Stocks ended lower Wednesday as banks and techs pulled back and comments from the Fed poured water on the market's flicker of optimism.
The Dow Jones Industrial Average shed more than 50 points, or 0.6 percent. The S&P 500 lost 0.6 percent and Nasdaq fell 0.4 percent.
The Federal Reserve expects the economy to improve in the next few months, though it slashed its full-year outlook and raised its projection for unemployment, minutes of its April 29 meeting showed.
Earlier, optimism fueled the market's fire.
Treasury Secretary Timothy Geithner told a Senate panel that financial markets are "starting to heal" and that a program to remove toxic assets from bank balance sheets would begin in the next six weeks.
Some CEOs added to the upbeat outlook: GE CEO Jeff Immelt said there are a number of signs that show the economy is stabilizing, including the fact that demand for commercial lending among small businesses has increased significantly, and Bank of America CEO Ken Lewis said the U.S. economy is on the cusp of a slow recovery, adding: "I think the worst is most likely behind us."
But investors locked in profits, sending major indexes lower, after the Fed minutes, as the gloomy outlook caught many off guard.
That was reflected in the CBOE Volatility Index , which is a closely watched gauge of investor fear, which ticked up in the final hour of trading, ending at 29.08, after falling below 27 earlier in the day. The gauge finished below 30 on Tuesday, the first time its breached that level since Lehman Brothers collapsed in September.
Investors will be watching the VIX closely Thursday to see whether it will continue on its path lower or if the Fed's outlook will leave a permanent dent. If it falls to 25, that could propel the S&P 500 to 1,000, said Richard Sparks, senior analyst at Schaeffer's Investment Research in Cincinnati.
Legendary investor Jim Rogers said beware: The recent rally is largely due to the central bank printing money and another bottom is coming for the market— probably later this year — as fundamental problems in the economy persist.
"I'm not buying shares ... Not at all," Rogers said.
Bank of America rose 2.1 percent after the bank late Tuesday priced 825 million shares at $10 each. The company is scrambling for cash after the government’s stress tests found it short by some $33.9 billion.
But the rally in the rest of the sector began to fade, with Citigroup, JPMorgan and Wells Fargo retreating. Fifth Third remained higher.
Techs were also lower after Hewlett-Packard late Tuesday delivered a gloomy outlookand said it was slashing its workforce by another 2 percent. HP shares were the biggest percentage decliner on the Dow, sliding 5.2 percent.
Home Depot was right there with it at the bottom of the Dow pack, shedding 3.3 percent, after the home-improvement chain earlier this week beat earnings expectations but said sales declined nearly 10 percent.
Investors will look to minutes from the last Federal Open Market Committee meeting for clues on Fed policy over interest rates and quantitative easing. The minutes will be released at 2 pm New York time.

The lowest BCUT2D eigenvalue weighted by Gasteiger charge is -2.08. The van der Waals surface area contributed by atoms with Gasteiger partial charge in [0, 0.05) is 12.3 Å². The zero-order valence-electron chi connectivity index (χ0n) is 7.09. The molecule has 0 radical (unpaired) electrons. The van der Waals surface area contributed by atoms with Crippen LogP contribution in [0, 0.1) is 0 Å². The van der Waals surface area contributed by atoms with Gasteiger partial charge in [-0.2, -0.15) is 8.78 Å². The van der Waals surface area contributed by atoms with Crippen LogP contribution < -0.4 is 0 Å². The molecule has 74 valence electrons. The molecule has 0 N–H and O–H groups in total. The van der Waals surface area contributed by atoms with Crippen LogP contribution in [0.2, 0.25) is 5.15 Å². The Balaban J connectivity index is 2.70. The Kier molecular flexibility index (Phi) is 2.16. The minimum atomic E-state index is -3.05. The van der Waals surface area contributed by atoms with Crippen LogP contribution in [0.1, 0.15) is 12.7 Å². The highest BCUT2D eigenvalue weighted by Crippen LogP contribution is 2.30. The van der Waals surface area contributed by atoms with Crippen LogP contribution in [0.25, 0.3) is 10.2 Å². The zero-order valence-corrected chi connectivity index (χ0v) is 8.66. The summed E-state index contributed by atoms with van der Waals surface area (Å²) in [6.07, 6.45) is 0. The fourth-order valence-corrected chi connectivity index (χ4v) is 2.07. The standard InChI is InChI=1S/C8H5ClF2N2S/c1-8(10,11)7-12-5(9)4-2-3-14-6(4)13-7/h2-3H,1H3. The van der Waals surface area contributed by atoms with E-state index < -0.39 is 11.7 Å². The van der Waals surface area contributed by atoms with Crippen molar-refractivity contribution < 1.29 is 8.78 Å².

Select retail stocks held onto gains.
Target rose 2.4 percent after the discount retailer beat earnings expectationshelped byinventory controls and cost-cutting measures,and its credit-card business was profitable. Target lost out to rival Wal-Mart at the beginning of the recession but has made a focused effort on promoting consumer staples such as food and pharmacy items and on low prices.
But shares of BJ's Wholesale skidded 4.4 after the wholesale club reported its earnings rose but sales rose just 0.2 percent amid the toll of falling gasoline prices. Still, BJs raised its 2009 outlook as an increase in food offerings has boosted its appeal to cash-strapped consumers.
Deere rose 1.1 percent after the tractor maker reported its profit fell 38 percent and slashed its outlookas worries about the recession have crimped demand for farm equipment.
Investors boosted shares of McDonald's and Procter & Gamble after analysts upgraded the stocks.
General Motors was the biggest percentage gainer on the Dow, up 14 percent, after the automaker said it's expecting three offersfor its German Opel unit.
In the day's economic news: Mortgage applications rose last week, reflecting an increase in demand for home-refinancing loans as interest rates declined.
Crude oilrose nearly $2 to $62.04 a barrel after a report showed crude inventories fell by 2.1 million barrels last week, more than double the 700,000 drop expected.
Shares of Dow energy components ExxonMobil and Chevron declined.
Meanwhile, shares of Solar Winds soared 10 percent on their debut on the New York Stock Exchange. Shares of the network-management-software maker were priced at $12.50, well above the $9.50 to $11.50 range set for the stock.
Still to Come:
THURSDAY: Weekly jobless claims; Philly Fed report; leading indicators; Fed's Plosser speaks; Earnings from Gamestop, Hormel, Gap and Aeropostale
FRIDAY: Earnings from Campbell Soup
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